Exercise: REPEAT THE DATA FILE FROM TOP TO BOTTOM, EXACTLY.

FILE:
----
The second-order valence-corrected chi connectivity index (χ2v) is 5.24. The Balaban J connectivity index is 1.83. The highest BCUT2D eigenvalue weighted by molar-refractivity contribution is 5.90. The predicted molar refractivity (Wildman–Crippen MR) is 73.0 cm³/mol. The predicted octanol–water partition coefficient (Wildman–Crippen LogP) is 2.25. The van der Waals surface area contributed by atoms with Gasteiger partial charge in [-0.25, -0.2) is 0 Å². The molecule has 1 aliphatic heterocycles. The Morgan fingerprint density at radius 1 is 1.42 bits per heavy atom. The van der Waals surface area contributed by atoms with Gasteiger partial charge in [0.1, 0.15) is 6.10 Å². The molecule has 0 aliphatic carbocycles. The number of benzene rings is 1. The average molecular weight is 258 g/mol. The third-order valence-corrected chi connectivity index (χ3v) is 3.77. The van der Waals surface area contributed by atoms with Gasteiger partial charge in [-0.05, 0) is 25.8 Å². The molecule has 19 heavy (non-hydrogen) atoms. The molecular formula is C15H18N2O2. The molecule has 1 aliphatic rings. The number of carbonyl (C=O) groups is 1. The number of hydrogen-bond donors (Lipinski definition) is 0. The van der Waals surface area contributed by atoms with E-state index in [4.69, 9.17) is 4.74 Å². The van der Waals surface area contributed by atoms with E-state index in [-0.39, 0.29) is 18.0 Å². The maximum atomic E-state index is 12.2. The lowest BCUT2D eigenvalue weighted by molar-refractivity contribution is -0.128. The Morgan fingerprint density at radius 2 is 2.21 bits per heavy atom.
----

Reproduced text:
The second-order valence-corrected chi connectivity index (χ2v) is 5.24. The Balaban J connectivity index is 1.83. The highest BCUT2D eigenvalue weighted by molar-refractivity contribution is 5.90. The predicted molar refractivity (Wildman–Crippen MR) is 73.0 cm³/mol. The predicted octanol–water partition coefficient (Wildman–Crippen LogP) is 2.25. The van der Waals surface area contributed by atoms with Gasteiger partial charge in [-0.25, -0.2) is 0 Å². The molecule has 1 aliphatic heterocycles. The Morgan fingerprint density at radius 1 is 1.42 bits per heavy atom. The van der Waals surface area contributed by atoms with Gasteiger partial charge in [0.1, 0.15) is 6.10 Å². The molecule has 0 aliphatic carbocycles. The number of benzene rings is 1. The average molecular weight is 258 g/mol. The third-order valence-corrected chi connectivity index (χ3v) is 3.77. The van der Waals surface area contributed by atoms with Gasteiger partial charge in [-0.05, 0) is 25.8 Å². The molecule has 19 heavy (non-hydrogen) atoms. The molecular formula is C15H18N2O2. The molecule has 1 aliphatic rings. The number of carbonyl (C=O) groups is 1. The number of hydrogen-bond donors (Lipinski definition) is 0. The van der Waals surface area contributed by atoms with E-state index in [4.69, 9.17) is 4.74 Å². The van der Waals surface area contributed by atoms with E-state index in [-0.39, 0.29) is 18.0 Å². The maximum atomic E-state index is 12.2. The lowest BCUT2D eigenvalue weighted by molar-refractivity contribution is -0.128. The Morgan fingerprint density at radius 2 is 2.21 bits per heavy atom.